On October 27, 1993, at 2315 Pacific daylight time, a Beech 200, N191FL, incurred an electrical fire in the landing gear motor and associated wiring during the takeoff initial climb at Reno, Nevada. The aircraft returned to the Reno Cannon International Airport with the landing gear jammed in a partially retracted configuration and the gear collapsed on touchdown. The aircraft was operated by the pilot and was on a cross country personal flight. Visual meteorological conditions prevailed at the time and no flight plan was filed for the operation. The aircraft incurred substantial damage. The certificated private pilot and his four passengers were not injured. The flight was originating at the time of the mishap as a cross country flight to San Carlos, California. Use your browsers 'back' function to return to synopsisReturn to Query Page
In a verbal statement, the pilot reported that just after moving the landing gear handle to the up position in the initial climb, the cockpit began to fill with smoke. The pilot said he dumped the cabin in an attempt to clear the smoke. He noticed the landing gear appeared to be hung in an intransit position and he pulled the cockpit circuit breaker. The pilot stated that the smoke, which smelled of burning electrical insulation, appeared to get heavier and heat could be felt on the cockpit floor. The pilot said he requested and received a return to airport landing clearance from the control tower, and, just after touchdown, the right main landing gear collapsed.
An FAA airworthiness inspector from the Reno, Nevada, Flight Standards District Office, examined the aircraft. According to his report, the electrical landing gear motor and the associated wiring were burned and the cockpit flooring appeared to be partially melted from radiant heat exposure. The structural landing gear attach points and other bulkhead components in the fuselage sustained major damage.
The landing gear system electrical components, motor, main gear box, and the right main landing gear actuator were removed from the aircraft for detailed examination. The system electrical components examined consisted of: 1) landing gear motor relay K100, 2) landing gear remote circuit breaker CB100, and 3) landing gear remote circuit breaker relay K101.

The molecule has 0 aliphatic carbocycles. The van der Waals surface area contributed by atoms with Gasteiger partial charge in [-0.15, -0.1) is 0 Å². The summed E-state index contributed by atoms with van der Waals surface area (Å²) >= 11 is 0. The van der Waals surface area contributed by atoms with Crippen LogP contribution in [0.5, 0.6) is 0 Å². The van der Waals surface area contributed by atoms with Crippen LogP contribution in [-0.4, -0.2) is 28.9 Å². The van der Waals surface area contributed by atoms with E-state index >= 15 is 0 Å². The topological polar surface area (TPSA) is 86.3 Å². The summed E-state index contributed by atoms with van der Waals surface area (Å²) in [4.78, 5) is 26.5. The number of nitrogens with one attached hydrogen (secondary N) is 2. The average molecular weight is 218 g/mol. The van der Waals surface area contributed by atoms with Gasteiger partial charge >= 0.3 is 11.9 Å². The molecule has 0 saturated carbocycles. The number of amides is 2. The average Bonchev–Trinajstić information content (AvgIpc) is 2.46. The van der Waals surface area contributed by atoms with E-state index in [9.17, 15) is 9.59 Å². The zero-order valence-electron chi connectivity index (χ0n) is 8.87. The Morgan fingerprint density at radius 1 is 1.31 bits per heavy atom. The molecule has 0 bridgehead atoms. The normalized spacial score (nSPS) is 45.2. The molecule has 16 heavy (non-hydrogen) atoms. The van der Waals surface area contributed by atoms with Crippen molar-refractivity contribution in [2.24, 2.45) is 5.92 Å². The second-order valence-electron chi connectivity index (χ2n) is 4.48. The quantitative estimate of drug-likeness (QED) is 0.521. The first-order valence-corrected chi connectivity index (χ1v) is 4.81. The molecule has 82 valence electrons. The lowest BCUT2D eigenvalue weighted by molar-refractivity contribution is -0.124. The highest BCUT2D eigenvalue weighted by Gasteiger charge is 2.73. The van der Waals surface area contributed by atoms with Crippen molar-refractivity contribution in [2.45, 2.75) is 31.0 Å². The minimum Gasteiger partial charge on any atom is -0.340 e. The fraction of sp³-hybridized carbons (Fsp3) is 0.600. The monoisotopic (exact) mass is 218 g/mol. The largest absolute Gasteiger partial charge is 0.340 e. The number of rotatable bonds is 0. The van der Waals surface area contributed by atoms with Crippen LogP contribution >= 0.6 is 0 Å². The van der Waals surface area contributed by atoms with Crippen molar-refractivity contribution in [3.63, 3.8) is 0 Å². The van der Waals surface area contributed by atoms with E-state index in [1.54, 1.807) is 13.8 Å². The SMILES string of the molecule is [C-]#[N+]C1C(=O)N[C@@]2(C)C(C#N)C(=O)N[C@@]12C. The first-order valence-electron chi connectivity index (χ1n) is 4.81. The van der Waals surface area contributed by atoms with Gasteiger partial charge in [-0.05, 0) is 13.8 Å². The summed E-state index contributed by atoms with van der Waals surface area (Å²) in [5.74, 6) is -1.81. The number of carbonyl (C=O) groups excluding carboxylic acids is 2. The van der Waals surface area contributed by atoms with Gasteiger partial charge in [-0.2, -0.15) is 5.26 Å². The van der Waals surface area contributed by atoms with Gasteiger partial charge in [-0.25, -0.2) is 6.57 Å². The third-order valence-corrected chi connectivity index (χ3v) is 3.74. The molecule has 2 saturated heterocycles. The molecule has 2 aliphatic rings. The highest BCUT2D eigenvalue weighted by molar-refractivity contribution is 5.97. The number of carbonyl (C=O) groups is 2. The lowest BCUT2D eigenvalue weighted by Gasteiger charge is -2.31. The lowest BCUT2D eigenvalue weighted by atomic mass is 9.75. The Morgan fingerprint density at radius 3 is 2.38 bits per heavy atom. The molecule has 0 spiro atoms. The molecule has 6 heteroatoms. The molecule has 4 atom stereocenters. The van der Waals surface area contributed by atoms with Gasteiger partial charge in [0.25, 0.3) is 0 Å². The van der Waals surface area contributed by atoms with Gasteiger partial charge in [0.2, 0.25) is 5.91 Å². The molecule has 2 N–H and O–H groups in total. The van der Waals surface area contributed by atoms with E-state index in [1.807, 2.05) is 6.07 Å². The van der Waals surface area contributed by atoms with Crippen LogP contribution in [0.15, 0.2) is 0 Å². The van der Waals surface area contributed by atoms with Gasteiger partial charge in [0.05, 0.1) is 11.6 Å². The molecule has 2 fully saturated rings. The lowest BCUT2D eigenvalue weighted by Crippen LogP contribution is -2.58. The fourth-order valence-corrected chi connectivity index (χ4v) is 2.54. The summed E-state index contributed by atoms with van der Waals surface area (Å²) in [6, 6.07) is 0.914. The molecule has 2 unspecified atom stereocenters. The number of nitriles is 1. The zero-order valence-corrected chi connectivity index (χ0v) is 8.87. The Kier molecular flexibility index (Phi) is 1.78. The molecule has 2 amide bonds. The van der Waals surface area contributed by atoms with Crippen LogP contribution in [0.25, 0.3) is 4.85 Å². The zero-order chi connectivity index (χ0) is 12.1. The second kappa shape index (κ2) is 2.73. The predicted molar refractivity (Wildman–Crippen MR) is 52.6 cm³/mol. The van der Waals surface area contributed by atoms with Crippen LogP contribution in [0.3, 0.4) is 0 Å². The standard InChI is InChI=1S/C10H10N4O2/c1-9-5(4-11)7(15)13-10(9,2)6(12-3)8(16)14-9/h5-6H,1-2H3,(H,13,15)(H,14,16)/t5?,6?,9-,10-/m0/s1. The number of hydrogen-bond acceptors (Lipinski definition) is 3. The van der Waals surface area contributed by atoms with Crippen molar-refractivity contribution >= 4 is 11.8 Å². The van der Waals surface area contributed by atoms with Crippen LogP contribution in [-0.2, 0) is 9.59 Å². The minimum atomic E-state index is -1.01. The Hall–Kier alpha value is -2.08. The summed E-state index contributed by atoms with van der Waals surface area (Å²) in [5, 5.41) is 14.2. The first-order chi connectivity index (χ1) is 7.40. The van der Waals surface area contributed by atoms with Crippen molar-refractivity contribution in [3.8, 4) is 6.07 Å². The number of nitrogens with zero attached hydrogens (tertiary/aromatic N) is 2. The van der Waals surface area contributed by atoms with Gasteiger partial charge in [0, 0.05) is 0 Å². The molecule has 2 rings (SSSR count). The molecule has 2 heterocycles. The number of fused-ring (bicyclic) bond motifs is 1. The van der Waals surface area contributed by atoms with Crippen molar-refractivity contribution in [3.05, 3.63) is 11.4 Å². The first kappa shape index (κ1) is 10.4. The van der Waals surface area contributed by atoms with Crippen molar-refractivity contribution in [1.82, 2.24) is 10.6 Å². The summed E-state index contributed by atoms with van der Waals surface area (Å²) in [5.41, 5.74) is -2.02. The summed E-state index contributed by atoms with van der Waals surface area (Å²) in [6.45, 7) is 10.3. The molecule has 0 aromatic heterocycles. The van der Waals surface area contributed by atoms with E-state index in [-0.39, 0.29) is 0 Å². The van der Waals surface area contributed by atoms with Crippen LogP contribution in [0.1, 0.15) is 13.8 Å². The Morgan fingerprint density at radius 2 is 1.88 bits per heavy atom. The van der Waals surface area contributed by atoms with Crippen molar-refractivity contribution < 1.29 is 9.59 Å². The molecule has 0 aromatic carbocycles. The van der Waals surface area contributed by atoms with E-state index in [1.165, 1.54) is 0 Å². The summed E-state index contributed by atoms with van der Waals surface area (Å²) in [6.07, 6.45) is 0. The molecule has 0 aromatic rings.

The system electrical components were found to function within specifications for the 200 ampere gear motor circuit protection requirement. The test reports are attached to this report.
According to the examination report, disassembly of the landing gear motor revealed evidence of excessive current flow at the motor. Burned windings were found on the rotor. Loose balls of solder were noted on the commutator, which was distorted from heat. The motor brushes were within wear limits, but brittle from heat exposure.
The right main landing gear actuator was sent to the FAA Aircraft Certification Office in Wichita, Kansas, for disassembly and examination by Beech Aircraft. The actuator was found in an intermediate position and the shaft would only rotate one turn before encountering a hard stop. Disassembly revealed that two gear teeth had separated from the screw housing ring gear, with one lodged between the ring gear and the pinion gear. According to the Beech Aircraft report of the examination, the actuator was assembled with insufficient shims in place. The lack of shims resulted in insufficient end play and excessive side loads on the gear teeth, which ultimately caused the gear teeth separation and jamming of the actuator.
Review of the aircraft maintenance records revealed that the landing gear actuators were overhauled in September of 1993 at the last aircraft inspection event. The aircraft had accrued 12 operating hours since the landing gear actuators were reinstalled.
Beech Aircraft Service Bulletin 2035 (Rev II) was issued in 1985 and revised in August of 1990. The Bulletin concerns the replacement of the 200 ampere landing gear motor circuit breaker with a 60 ampere rated breaker to prevent motor damage due to excessive electrical current. Beech Aircraft considers the bulletin mandatory in nature. Examination of the aircraft maintenance records revealed that SB 2035 was not accomplished.